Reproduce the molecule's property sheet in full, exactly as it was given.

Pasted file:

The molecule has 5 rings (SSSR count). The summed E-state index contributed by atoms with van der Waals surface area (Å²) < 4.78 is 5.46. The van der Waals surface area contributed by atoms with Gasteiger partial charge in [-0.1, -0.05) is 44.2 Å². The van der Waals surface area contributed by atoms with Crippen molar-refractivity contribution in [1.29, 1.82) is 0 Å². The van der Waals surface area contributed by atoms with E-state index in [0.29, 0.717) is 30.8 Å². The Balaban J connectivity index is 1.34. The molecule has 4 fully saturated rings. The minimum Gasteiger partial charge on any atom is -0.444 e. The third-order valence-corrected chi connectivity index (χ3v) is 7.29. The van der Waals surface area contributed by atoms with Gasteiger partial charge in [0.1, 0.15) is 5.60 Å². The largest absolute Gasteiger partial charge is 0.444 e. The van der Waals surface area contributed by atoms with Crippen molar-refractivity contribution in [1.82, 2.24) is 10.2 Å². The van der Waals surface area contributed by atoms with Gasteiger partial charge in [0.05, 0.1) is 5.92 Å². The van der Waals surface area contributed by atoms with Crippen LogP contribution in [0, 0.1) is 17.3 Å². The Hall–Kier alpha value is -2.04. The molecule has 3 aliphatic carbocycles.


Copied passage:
The molecule has 5 rings (SSSR count). The summed E-state index contributed by atoms with van der Waals surface area (Å²) < 4.78 is 5.46. The van der Waals surface area contributed by atoms with Gasteiger partial charge in [-0.1, -0.05) is 44.2 Å². The van der Waals surface area contributed by atoms with Crippen molar-refractivity contribution in [1.29, 1.82) is 0 Å². The van der Waals surface area contributed by atoms with E-state index in [0.29, 0.717) is 30.8 Å². The Balaban J connectivity index is 1.34. The molecule has 4 fully saturated rings. The minimum Gasteiger partial charge on any atom is -0.444 e. The third-order valence-corrected chi connectivity index (χ3v) is 7.29. The van der Waals surface area contributed by atoms with Gasteiger partial charge in [0.1, 0.15) is 5.60 Å². The largest absolute Gasteiger partial charge is 0.444 e. The van der Waals surface area contributed by atoms with Crippen molar-refractivity contribution in [1.82, 2.24) is 10.2 Å². The van der Waals surface area contributed by atoms with Gasteiger partial charge in [0.05, 0.1) is 5.92 Å². The van der Waals surface area contributed by atoms with Crippen LogP contribution in [0, 0.1) is 17.3 Å². The Hall–Kier alpha value is -2.04. The molecule has 3 aliphatic carbocycles.